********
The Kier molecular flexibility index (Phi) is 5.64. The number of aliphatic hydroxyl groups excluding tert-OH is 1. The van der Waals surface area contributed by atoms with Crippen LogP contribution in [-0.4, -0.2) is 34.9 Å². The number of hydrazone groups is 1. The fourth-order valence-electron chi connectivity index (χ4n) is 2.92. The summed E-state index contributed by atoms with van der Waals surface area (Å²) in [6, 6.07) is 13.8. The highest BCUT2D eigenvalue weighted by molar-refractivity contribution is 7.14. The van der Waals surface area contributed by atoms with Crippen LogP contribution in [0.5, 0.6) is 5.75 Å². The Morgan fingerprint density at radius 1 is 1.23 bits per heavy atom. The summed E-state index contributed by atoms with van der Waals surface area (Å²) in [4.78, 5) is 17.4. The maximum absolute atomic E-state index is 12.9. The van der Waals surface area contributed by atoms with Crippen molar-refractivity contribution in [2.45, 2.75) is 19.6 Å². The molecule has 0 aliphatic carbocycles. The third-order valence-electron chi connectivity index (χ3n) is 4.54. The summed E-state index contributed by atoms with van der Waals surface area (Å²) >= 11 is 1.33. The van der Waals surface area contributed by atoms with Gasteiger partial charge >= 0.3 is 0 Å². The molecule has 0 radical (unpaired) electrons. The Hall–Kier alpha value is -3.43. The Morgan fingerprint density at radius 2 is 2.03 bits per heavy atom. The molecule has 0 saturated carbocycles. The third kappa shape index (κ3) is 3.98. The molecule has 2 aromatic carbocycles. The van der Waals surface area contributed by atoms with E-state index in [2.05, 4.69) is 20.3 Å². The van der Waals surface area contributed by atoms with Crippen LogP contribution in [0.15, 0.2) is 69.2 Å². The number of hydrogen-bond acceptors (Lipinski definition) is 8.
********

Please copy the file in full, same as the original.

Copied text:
The Kier molecular flexibility index (Phi) is 5.64. The number of aliphatic hydroxyl groups excluding tert-OH is 1. The van der Waals surface area contributed by atoms with Crippen LogP contribution in [-0.4, -0.2) is 34.9 Å². The number of hydrazone groups is 1. The fourth-order valence-electron chi connectivity index (χ4n) is 2.92. The summed E-state index contributed by atoms with van der Waals surface area (Å²) in [6, 6.07) is 13.8. The highest BCUT2D eigenvalue weighted by molar-refractivity contribution is 7.14. The van der Waals surface area contributed by atoms with Crippen LogP contribution in [0.5, 0.6) is 5.75 Å². The Morgan fingerprint density at radius 1 is 1.23 bits per heavy atom. The summed E-state index contributed by atoms with van der Waals surface area (Å²) in [4.78, 5) is 17.4. The maximum absolute atomic E-state index is 12.9. The van der Waals surface area contributed by atoms with Crippen molar-refractivity contribution in [2.45, 2.75) is 19.6 Å². The molecule has 0 aliphatic carbocycles. The third-order valence-electron chi connectivity index (χ3n) is 4.54. The summed E-state index contributed by atoms with van der Waals surface area (Å²) >= 11 is 1.33. The van der Waals surface area contributed by atoms with Gasteiger partial charge >= 0.3 is 0 Å². The molecule has 0 radical (unpaired) electrons. The Hall–Kier alpha value is -3.43. The Morgan fingerprint density at radius 2 is 2.03 bits per heavy atom. The molecule has 0 saturated carbocycles. The third kappa shape index (κ3) is 3.98. The molecule has 2 aromatic carbocycles. The van der Waals surface area contributed by atoms with E-state index in [2.05, 4.69) is 20.3 Å². The van der Waals surface area contributed by atoms with Crippen LogP contribution in [0.15, 0.2) is 69.2 Å². The number of hydrogen-bond acceptors (Lipinski definition) is 8.